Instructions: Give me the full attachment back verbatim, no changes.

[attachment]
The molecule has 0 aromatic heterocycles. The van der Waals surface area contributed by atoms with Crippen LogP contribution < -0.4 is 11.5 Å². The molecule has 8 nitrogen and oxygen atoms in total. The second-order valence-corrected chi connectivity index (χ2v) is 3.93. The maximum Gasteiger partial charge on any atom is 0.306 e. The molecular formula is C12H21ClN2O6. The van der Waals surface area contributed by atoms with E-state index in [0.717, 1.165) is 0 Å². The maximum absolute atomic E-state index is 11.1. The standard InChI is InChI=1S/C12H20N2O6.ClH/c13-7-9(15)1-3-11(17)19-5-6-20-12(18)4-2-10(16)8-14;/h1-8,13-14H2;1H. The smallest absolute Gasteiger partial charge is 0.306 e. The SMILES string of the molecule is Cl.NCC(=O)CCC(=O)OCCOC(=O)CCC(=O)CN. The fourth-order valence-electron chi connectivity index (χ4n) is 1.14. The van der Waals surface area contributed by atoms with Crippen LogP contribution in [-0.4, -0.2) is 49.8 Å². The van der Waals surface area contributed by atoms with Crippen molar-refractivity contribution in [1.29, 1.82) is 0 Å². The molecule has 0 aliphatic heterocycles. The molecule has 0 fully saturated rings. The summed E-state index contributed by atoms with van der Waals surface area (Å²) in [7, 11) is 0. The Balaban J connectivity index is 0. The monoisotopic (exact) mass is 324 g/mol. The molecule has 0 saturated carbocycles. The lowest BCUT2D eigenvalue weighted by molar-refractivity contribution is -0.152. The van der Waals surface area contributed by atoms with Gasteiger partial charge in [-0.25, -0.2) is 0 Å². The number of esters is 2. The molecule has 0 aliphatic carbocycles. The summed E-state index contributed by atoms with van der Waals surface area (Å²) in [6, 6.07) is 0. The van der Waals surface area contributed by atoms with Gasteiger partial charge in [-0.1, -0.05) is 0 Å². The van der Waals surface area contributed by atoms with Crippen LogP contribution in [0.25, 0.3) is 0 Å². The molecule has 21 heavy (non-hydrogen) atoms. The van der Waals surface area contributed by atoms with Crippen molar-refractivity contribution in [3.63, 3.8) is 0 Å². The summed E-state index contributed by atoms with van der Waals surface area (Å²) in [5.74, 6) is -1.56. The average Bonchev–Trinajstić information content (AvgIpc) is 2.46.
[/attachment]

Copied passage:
The molecule has 0 aromatic heterocycles. The van der Waals surface area contributed by atoms with Crippen LogP contribution < -0.4 is 11.5 Å². The molecule has 8 nitrogen and oxygen atoms in total. The second-order valence-corrected chi connectivity index (χ2v) is 3.93. The maximum Gasteiger partial charge on any atom is 0.306 e. The molecular formula is C12H21ClN2O6. The van der Waals surface area contributed by atoms with E-state index in [0.717, 1.165) is 0 Å². The maximum absolute atomic E-state index is 11.1. The standard InChI is InChI=1S/C12H20N2O6.ClH/c13-7-9(15)1-3-11(17)19-5-6-20-12(18)4-2-10(16)8-14;/h1-8,13-14H2;1H. The smallest absolute Gasteiger partial charge is 0.306 e. The SMILES string of the molecule is Cl.NCC(=O)CCC(=O)OCCOC(=O)CCC(=O)CN. The fourth-order valence-electron chi connectivity index (χ4n) is 1.14. The van der Waals surface area contributed by atoms with Crippen LogP contribution in [-0.4, -0.2) is 49.8 Å². The van der Waals surface area contributed by atoms with Crippen molar-refractivity contribution in [1.29, 1.82) is 0 Å². The molecule has 0 aliphatic heterocycles. The molecule has 0 fully saturated rings. The summed E-state index contributed by atoms with van der Waals surface area (Å²) in [7, 11) is 0. The Balaban J connectivity index is 0. The monoisotopic (exact) mass is 324 g/mol. The molecule has 0 saturated carbocycles. The lowest BCUT2D eigenvalue weighted by molar-refractivity contribution is -0.152. The van der Waals surface area contributed by atoms with Gasteiger partial charge in [-0.25, -0.2) is 0 Å². The number of esters is 2. The molecule has 0 aliphatic carbocycles. The summed E-state index contributed by atoms with van der Waals surface area (Å²) in [6, 6.07) is 0. The van der Waals surface area contributed by atoms with Gasteiger partial charge in [-0.1, -0.05) is 0 Å². The van der Waals surface area contributed by atoms with Crippen LogP contribution in [0.25, 0.3) is 0 Å². The molecule has 21 heavy (non-hydrogen) atoms. The van der Waals surface area contributed by atoms with Crippen molar-refractivity contribution in [3.63, 3.8) is 0 Å². The summed E-state index contributed by atoms with van der Waals surface area (Å²) in [5.74, 6) is -1.56. The average Bonchev–Trinajstić information content (AvgIpc) is 2.46.